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The resurgence of business aviation across Europe has brought with it an evolving aircraft sales market in the region, as well as shifting buyer demographics, a key conference at the EBACE2018, which opened today, heard.
The annual EBACE International Aircraft Transactions Seminar addresses the most common questions and concerns for those involved in the purchase and sale of business aircraft within the European Union (EU).
This year’s event balanced welcome news of increasing European business aviation operations with sessions focused on a variety of EU taxation and regulatory requirements.
Arthur Thomas, market intelligence manager for the European Business Aviation Association (EBAA), termed 2017 a “tremendous” year that saw 6 percent growth in business aviation operations throughout Europe over the prior year, driven largely by an increase in short flights of 1.5 hours or less conducted with smaller business jets.
Market differentiation has also shifted, with particularly strong growth in charter activity.
“Part 135 [flying] was up by almost 8 percent last year in Europe, while private flight plans declined and flights by private owners have stagnated,” said WINGX Managing Director Richard Coe. “We’re seeing those trends continue into 2018.”
Gains across most of the traditionally strong countries for business aviation – including France, Germany and Switzerland – were balanced by relatively mild growth in business aviation operations in the United Kingdom, likely due to concerns over the looming March 2019 deadline for that country’s separation from the EU.
“Certain operators have been open in saying they’re ‘de-risking’ the potential Brexit impact by looking at [aircraft operators] located elsewhere,” Coe added.
Steve Varsano, with The Jet Business, cited an increase in the number of younger buyers entering the market, many coming from the technology sector and prior experiences with fractional ownership and charter operations. Dominique Trinquet, President of Boutsen Aviation, noted his company is also seeing “older buyers coming back after being away from the market for the past decade due to various issues.”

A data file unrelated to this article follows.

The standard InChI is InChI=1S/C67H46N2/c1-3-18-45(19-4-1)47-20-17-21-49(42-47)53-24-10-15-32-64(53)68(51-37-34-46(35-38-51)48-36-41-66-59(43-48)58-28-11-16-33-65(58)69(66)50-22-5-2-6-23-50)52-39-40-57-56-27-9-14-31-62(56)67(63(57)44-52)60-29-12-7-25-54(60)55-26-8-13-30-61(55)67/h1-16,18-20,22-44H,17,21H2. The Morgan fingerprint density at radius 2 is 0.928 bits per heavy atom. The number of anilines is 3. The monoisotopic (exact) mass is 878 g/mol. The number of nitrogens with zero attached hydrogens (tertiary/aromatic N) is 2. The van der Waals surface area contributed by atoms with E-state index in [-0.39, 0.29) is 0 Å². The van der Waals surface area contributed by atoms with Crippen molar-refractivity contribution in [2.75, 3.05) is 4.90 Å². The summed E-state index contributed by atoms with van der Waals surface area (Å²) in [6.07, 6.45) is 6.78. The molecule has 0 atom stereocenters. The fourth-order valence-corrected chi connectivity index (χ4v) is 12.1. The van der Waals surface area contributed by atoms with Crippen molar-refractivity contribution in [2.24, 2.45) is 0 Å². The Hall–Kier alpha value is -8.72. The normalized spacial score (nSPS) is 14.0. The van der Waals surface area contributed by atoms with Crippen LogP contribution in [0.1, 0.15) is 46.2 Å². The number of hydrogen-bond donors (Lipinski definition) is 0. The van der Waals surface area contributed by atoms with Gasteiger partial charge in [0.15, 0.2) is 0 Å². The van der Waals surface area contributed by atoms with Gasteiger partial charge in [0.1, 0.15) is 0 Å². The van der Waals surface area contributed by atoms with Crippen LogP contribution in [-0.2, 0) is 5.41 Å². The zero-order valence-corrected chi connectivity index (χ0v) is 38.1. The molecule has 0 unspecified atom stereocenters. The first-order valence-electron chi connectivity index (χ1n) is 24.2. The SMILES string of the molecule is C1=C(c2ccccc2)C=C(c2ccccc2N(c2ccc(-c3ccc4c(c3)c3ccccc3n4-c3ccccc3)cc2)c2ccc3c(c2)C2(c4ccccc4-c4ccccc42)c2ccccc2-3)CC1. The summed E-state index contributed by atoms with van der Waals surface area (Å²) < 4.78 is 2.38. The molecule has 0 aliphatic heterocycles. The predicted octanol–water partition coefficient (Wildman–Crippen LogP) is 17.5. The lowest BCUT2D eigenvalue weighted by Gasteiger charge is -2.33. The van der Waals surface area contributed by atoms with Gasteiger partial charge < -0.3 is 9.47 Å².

Rising demand for pre-owned aircraft also has affected new aircraft sales, with some buyers opting to move downmarket from their initial purchase consideration in exchange for operating a new, cutting edge aircraft for a relatively minor increase in price and total ownership costs. However, many still feel “near-new” aircraft offer the best value.
“There’s a drastic price increase between a new G600 and a near-new G550, [but] the bigger problem is depreciation,” Varsano added. “In the last few years we’ve seen on average a 10 percent loss [in value] per year, and a 50 percent loss in five years is a big absolute number. Buyers don’t want to throw that money out the window.”
Rising prices have also put renewed pressure on buyers and sellers alike to find the right aircraft.
“The market has shifted in literally six to nine months from a buyer’s market, to don’t miss the airplane,” said Guardian Jet co-founder Mike Dwyer.
European business aircraft operators also face a multitude of import, export and value-added tax (VAT) structures. Many questions in this area stem from the matter of aircraft importation, under which EU-based operators may be reimbursed for VAT and avoid duty charges by fully importing their aircraft to the EU, and temporary admission for operators based outside the EU that fly infrequently to the region.
Although temporary admission offers many of the same benefits as full importation, it often brings additional scrutiny on the airport ramp. “A tax isn’t designed to give you money back,” noted Adrian Parcell-Jones, a former EU customs official now with Martyn Fiddler Aviation. “If an aircraft flies in under temporary admission, customs agents may think, ‘there could be money there, let’s do all the checks’ for compliance.”
Lasse Rungholm, CEO of aircraft customs handling firm OPMAS, cautioned operators from attempting to simply “do nothing” in hopes of avoiding paying such fees. “If you try it, things can really go wrong,” he warned.
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